The 28 Eurasian species of Xyela Dalman, 1819 are revised based on material of ca 7,500 imagines including about 10 % reared specimens. Larvae of Eurasian Xyela usually are monophagous and feed inside the staminate cones of pines (Pinus spp., Pinaceae). Based on the reared material, on identification by barcoding and on additional collection observations, the larval host associations for the Xyela species are summarized and additional biological observations are noted. An illustrated key to the species and distribution maps are presented. Eight species are described as new: X. altenhoferi Blank, sp. nov. (Croatia), X. heldreichii Blank, sp. nov. (Albania, Greece), X. koraiensis Blank & Shinohara, sp. nov. (Russia, South Korea), X. peuce Blank, sp. nov. (Bulgaria), X. pumilae Blank & Shinohara, sp. nov. (Japan), X. rasnitsyni Blank & Shinohara, sp. nov. (China, Russia, South Korea), X. sibiricae Blank, sp. nov. (Mongolia, Russia), and X. uncinatae Blank, sp. nov. (Andorra, France, Spain, Switzerland). For the other species redescriptions are given. A lectotype is designated for X. longula Dalman, 1819, and neotypes are designated for X. graeca J.P.E.F. Stein, 1876 and Pinicola julii Brébisson, 1818. The following new synonymies are proposed: X. lii Xiao, 1988, syn. nov. of X. sinicola Maa, 1947; X. nigroabscondita Haris & Gyurkovics, 2011, syn. nov. of X. lugdunensis (Berland, 1943); and X. suwonae Ryu & Lee, 1992, syn. nov. of X. ussuriensis Rasnitsyn, 1965. Copyright © 2013 Magnolia Press. Source

Blank S.M.,Senckenberg Institute | Hara H.,Forestry Research Institute | Mikulas J.,Corvinus University of Budapest | Csoka G.,Forest Research Institute | And 7 more authors.
European Journal of Entomology | Year: 2010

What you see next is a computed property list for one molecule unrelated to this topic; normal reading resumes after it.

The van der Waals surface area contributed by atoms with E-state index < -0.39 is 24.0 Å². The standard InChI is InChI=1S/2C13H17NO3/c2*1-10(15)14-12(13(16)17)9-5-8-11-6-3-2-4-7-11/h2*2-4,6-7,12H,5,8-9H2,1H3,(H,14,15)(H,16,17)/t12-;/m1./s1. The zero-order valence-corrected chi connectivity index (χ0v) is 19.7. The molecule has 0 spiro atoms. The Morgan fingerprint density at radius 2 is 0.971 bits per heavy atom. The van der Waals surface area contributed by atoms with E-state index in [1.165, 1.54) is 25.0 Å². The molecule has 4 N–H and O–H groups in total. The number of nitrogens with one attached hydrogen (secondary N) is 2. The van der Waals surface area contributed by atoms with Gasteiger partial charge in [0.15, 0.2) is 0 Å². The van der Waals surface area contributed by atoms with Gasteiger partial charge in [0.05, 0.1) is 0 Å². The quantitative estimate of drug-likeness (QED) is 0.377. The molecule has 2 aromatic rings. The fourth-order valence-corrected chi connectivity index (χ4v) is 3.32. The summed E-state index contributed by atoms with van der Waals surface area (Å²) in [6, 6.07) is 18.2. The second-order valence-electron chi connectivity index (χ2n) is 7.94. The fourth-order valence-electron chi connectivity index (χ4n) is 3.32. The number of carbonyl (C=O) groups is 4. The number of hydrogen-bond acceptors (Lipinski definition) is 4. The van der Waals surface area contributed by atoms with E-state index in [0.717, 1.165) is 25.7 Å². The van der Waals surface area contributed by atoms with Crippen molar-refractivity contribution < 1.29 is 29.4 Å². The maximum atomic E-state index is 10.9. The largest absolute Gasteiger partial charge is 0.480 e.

An invasive sawfly Aproceros leucopoda Takeuchi, 1939, which originates from East Asia, has colonized elms (Ulmus spp.) in Austria, Hungary, Poland, Romania, Slovakia and the Ukraine, at least since 2003. In Europe, the larvae can completely defoliate native and non-native elm trees and may cause at least partial dieback. Field observations indicate that elms are infested independent of their age and site characteristics. The life cycle of A. leucopoda is described based on material reared in Hokkaido, Japan. Parthenogenetic reproduction, short life cycle of summer generations and the ability to produce four generations per year result in the production of numerous progeny. The evolution of a seasonal dimorphism in head morphology, a simple cocoon that is attached directly to the host plant and a short period spent in the cocoon stage during summer, are putative apomorphies shared by Aproceros Takeuchi, 1939 and Aprosthema Konow, 1899. These traits reduce developmental costs and contribute to the proliferation of A. leucopoda. No specialized parasitoid, that can effectively reduce outbreaks of this species, is known. It is likely that this pest will spread into central and south-western Europe. Further monitoring of A. leucopoda is required to assess future range extensions in Europe, its exacerbating effect on Dutch elm disease and to find a suitable biocontrol agent. Concise keys to imaginal and larval stages are presented that will facilitate the identification of A. leucopoda. © 2003 Institute of Entomology. Source